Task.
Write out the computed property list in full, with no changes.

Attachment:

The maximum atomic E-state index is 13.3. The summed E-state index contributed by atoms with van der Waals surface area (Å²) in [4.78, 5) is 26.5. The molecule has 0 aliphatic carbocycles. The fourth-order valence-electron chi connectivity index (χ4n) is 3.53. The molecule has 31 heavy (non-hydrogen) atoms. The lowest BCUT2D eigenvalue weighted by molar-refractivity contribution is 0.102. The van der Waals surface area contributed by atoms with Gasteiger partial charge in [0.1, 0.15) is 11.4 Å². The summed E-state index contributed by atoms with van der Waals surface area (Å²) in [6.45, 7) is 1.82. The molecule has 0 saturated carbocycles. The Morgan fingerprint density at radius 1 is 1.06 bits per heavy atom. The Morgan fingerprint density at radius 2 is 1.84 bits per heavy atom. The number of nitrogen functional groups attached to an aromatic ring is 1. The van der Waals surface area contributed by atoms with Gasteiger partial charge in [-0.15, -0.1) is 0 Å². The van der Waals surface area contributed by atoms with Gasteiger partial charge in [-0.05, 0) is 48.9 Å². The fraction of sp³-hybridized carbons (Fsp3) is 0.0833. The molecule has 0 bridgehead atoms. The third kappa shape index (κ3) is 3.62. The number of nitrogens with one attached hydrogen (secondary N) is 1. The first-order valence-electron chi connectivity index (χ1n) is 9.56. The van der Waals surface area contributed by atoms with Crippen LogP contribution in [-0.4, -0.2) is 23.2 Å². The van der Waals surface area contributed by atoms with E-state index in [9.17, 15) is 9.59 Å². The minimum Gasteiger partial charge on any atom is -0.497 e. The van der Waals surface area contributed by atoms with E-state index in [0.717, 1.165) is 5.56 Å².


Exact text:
The maximum atomic E-state index is 13.3. The summed E-state index contributed by atoms with van der Waals surface area (Å²) in [4.78, 5) is 26.5. The molecule has 0 aliphatic carbocycles. The fourth-order valence-electron chi connectivity index (χ4n) is 3.53. The molecule has 31 heavy (non-hydrogen) atoms. The lowest BCUT2D eigenvalue weighted by molar-refractivity contribution is 0.102. The van der Waals surface area contributed by atoms with Gasteiger partial charge in [0.1, 0.15) is 11.4 Å². The summed E-state index contributed by atoms with van der Waals surface area (Å²) in [6.45, 7) is 1.82. The molecule has 0 saturated carbocycles. The Morgan fingerprint density at radius 1 is 1.06 bits per heavy atom. The Morgan fingerprint density at radius 2 is 1.84 bits per heavy atom. The number of nitrogen functional groups attached to an aromatic ring is 1. The van der Waals surface area contributed by atoms with Gasteiger partial charge in [-0.15, -0.1) is 0 Å². The van der Waals surface area contributed by atoms with Gasteiger partial charge in [-0.05, 0) is 48.9 Å². The fraction of sp³-hybridized carbons (Fsp3) is 0.0833. The molecule has 0 bridgehead atoms. The third kappa shape index (κ3) is 3.62. The number of nitrogens with one attached hydrogen (secondary N) is 1. The first-order valence-electron chi connectivity index (χ1n) is 9.56. The van der Waals surface area contributed by atoms with Crippen LogP contribution in [-0.4, -0.2) is 23.2 Å². The van der Waals surface area contributed by atoms with E-state index in [9.17, 15) is 9.59 Å². The minimum Gasteiger partial charge on any atom is -0.497 e. The van der Waals surface area contributed by atoms with E-state index in [0.717, 1.165) is 5.56 Å².